• If you hold statements made by the opposition to a higher standard of proof than those made by your own side, you might be a cheerleader. (While it is certainly understandable to believe your side more readily than the other, unequal standards of proof are a downhill path to self-delusion.)

  • And finally, if you are easily triggered to anger by the mere mention of politicians or policies you don’t like… if you can’t stand to even be around people with views different from yours… if you’ve permanently damaged relationships with (former) friends and even family members because of politics… then being a cheerleader is perhaps the least of your problems.

If you’ve answered “yes” to any of the above, you are far from alone. How did we get here? How did the richest, free-est, most powerful nation in the history of the world become so polarized?

I find it astonishing that we live in an age with nearly unfettered access to information (like the above-referenced court cases) and yet it seems that people are less informed than ever about the issues supposedly important to them. There are a lot of institutions and simple realities worthy of blame for this. For a concise illustration of the role of the American media, let’s look at what I think is an especially great bit of drama.

In the HBO series THE NEWSROOM, actor Jeff Daniels portrayed cable news anchor Will McAvoy, the character whose epic rant (profanity alert) in the show’s pilot about the present state of America has become an Internet legend. Less popular among YouTubers, however, is his apology on behalf of the media– what I consider the very finest moment in one of my favorite shows of all time. It still gets me wistfully pondering an alternative universe whenever I compare Will McAvoy’s vision of what a free press could and should be to the stinking, corrupt sewer of misinformation, disinformation, and propaganda it has sadly become. (And if you’re still pissed at McAvoy for bullying the “sorority girl” in the epic rant, know that they fix that nicely in Season One’s finale.) If you are one-tenth as interested in the interface of politics and journalism as I am, I highly recommend paying HBO so you can watch this fantastic series in its entirety.

So, how does one discuss politics with Political Cheerleaders? You don’t, because more likely than not you’ll find yourself engaged in what I call a “Sumo on Ice” argument, i.e., each side ineffectually spinning his or her feet in the absence of the traction afforded by a mutually acceptable set of truths upon which each side can postulate a position. But you can make money betting on politics provided you know more than the pool of fellow bettors who collectively set the odds. And one look at the comment section at should convince you that you’ll be betting against Political Cheerleaders… meaning that there are some easy pickings to be had. And since you’ll never change the minds of the cheerleaders there or anywhere else, you might as well help yourself to some of their money.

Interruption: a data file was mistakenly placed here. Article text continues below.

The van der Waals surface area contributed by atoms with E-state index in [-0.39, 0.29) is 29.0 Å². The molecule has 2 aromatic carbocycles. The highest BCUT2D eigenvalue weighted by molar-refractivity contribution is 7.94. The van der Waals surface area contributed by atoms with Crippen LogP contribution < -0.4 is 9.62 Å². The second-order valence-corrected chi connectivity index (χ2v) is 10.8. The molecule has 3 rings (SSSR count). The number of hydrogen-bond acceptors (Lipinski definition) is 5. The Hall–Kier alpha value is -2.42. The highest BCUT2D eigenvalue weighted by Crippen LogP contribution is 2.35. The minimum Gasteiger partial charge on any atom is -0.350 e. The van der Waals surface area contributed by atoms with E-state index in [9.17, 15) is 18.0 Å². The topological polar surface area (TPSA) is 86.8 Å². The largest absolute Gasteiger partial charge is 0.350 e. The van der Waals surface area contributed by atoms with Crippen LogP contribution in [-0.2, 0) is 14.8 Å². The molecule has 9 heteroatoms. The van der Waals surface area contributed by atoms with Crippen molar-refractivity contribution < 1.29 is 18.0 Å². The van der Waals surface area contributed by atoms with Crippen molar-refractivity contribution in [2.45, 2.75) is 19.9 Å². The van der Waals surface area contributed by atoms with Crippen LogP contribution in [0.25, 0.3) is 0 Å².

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Predictit was launched in 2014 by the Victoria University in Wellington, New Zealand, ostensibly for “research purposes.” (This sounds to me suspiciously similar to whale-meat-loving Japan’s annual slaughter of hundreds of majestic leviathans under the guise of expanding mankind’s scientific knowledge… in other words, research, my ass.) However, Predictit was sufficiently convincing to our Federal Commodity Futures Trading Commission that it was issued a “letter of no action,” essentially immunizing Predictit from prosecution for promoting online gaming. But there are limits– every election or issue open for betting is limited to 5,000 bettors, and there is a $850 cap on individual “investments” per question.

Here’s how these “investments” work. First you have to register and move some money into your account. Now, let’s say the upcoming 2024 presidential election comes down to… I dunno, let’s see… How can I avoid offending people? For our purposes here we’ll make it Tom Brady versus Snoop Dogg. The market (the pool of bettors) quickly establishes the share prices for each. Let’s say that the market on Labor Day 2024 settles at a point where we can buy “YES” shares for Candidate Brady for $.60 and YES for Candidate Dogg for $.45. If Brady wins, holders of the Brady YES shares receive $1 and the holders of Dogg YES shares get nothing, and vice-versa if Dogg becomes POTUS 47. Now, let’s suppose that surveillance video emerges of Brady sneaking into the opponent’s locker room before his son’s high school game and surreptitiously spiking their Gatorade with similarly-flavored colonoscopy prep. In the wake of the metaphorical and physical s**tstorm, the market price of Brady YES shares might plummet to $.35 overnight while the Dogg YES shares surge to $.70 as panicked Brady shareholders sell their holdings for less than they paid, fearing that otherwise they will lose everything. Other Brady shareholders opt to nervously sit tight, while still others, remaining fully confident of TB12’s eventual electoral victory, might see it as a buying opportunity and load up on more shares at the lower price. Meanwhile, some Dogg shareholders might opt to unload their positions at $.70/share and take the profit rather than sweat it out until Election Day. After a day or so of furious trading, the market resettles at $.55 for Brady YES and $.48 for Dogg YES.